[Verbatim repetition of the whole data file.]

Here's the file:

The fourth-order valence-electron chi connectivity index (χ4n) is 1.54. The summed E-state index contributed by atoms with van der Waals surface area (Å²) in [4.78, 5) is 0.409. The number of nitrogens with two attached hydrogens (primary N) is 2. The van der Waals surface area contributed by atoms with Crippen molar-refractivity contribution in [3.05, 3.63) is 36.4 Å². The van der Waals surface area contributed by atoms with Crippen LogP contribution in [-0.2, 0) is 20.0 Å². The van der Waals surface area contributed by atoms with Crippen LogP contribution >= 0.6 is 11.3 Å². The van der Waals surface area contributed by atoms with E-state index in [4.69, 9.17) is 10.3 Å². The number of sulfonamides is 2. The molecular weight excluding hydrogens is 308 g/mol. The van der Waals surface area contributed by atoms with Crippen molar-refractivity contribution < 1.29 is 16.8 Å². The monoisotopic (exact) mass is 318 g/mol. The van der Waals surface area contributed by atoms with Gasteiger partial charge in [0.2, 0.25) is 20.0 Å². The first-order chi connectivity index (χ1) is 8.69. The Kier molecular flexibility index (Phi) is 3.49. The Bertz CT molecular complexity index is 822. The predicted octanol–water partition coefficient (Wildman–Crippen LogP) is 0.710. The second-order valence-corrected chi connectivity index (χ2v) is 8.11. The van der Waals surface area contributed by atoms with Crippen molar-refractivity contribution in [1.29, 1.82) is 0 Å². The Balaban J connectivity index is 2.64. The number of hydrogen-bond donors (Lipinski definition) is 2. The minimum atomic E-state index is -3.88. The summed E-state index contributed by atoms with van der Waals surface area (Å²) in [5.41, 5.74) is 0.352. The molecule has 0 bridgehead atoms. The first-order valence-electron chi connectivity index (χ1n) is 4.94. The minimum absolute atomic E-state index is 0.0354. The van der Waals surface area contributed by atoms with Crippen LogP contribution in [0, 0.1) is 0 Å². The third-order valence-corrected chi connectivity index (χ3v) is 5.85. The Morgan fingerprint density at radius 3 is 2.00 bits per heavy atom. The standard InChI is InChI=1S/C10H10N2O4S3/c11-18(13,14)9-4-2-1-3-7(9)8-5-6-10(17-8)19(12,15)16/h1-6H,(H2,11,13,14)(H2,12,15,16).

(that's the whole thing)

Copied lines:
The fourth-order valence-electron chi connectivity index (χ4n) is 1.54. The summed E-state index contributed by atoms with van der Waals surface area (Å²) in [4.78, 5) is 0.409. The number of nitrogens with two attached hydrogens (primary N) is 2. The van der Waals surface area contributed by atoms with Crippen molar-refractivity contribution in [3.05, 3.63) is 36.4 Å². The van der Waals surface area contributed by atoms with Crippen LogP contribution in [-0.2, 0) is 20.0 Å². The van der Waals surface area contributed by atoms with Crippen LogP contribution >= 0.6 is 11.3 Å². The van der Waals surface area contributed by atoms with E-state index in [4.69, 9.17) is 10.3 Å². The number of sulfonamides is 2. The molecular weight excluding hydrogens is 308 g/mol. The van der Waals surface area contributed by atoms with Crippen molar-refractivity contribution < 1.29 is 16.8 Å². The monoisotopic (exact) mass is 318 g/mol. The van der Waals surface area contributed by atoms with Gasteiger partial charge in [0.2, 0.25) is 20.0 Å². The first-order chi connectivity index (χ1) is 8.69. The Kier molecular flexibility index (Phi) is 3.49. The Bertz CT molecular complexity index is 822. The predicted octanol–water partition coefficient (Wildman–Crippen LogP) is 0.710. The second-order valence-corrected chi connectivity index (χ2v) is 8.11. The van der Waals surface area contributed by atoms with Crippen molar-refractivity contribution in [1.29, 1.82) is 0 Å². The Balaban J connectivity index is 2.64. The number of hydrogen-bond donors (Lipinski definition) is 2. The minimum atomic E-state index is -3.88. The summed E-state index contributed by atoms with van der Waals surface area (Å²) in [5.41, 5.74) is 0.352. The molecule has 0 bridgehead atoms. The first-order valence-electron chi connectivity index (χ1n) is 4.94. The minimum absolute atomic E-state index is 0.0354. The van der Waals surface area contributed by atoms with Crippen LogP contribution in [0, 0.1) is 0 Å². The third-order valence-corrected chi connectivity index (χ3v) is 5.85. The Morgan fingerprint density at radius 3 is 2.00 bits per heavy atom. The standard InChI is InChI=1S/C10H10N2O4S3/c11-18(13,14)9-4-2-1-3-7(9)8-5-6-10(17-8)19(12,15)16/h1-6H,(H2,11,13,14)(H2,12,15,16).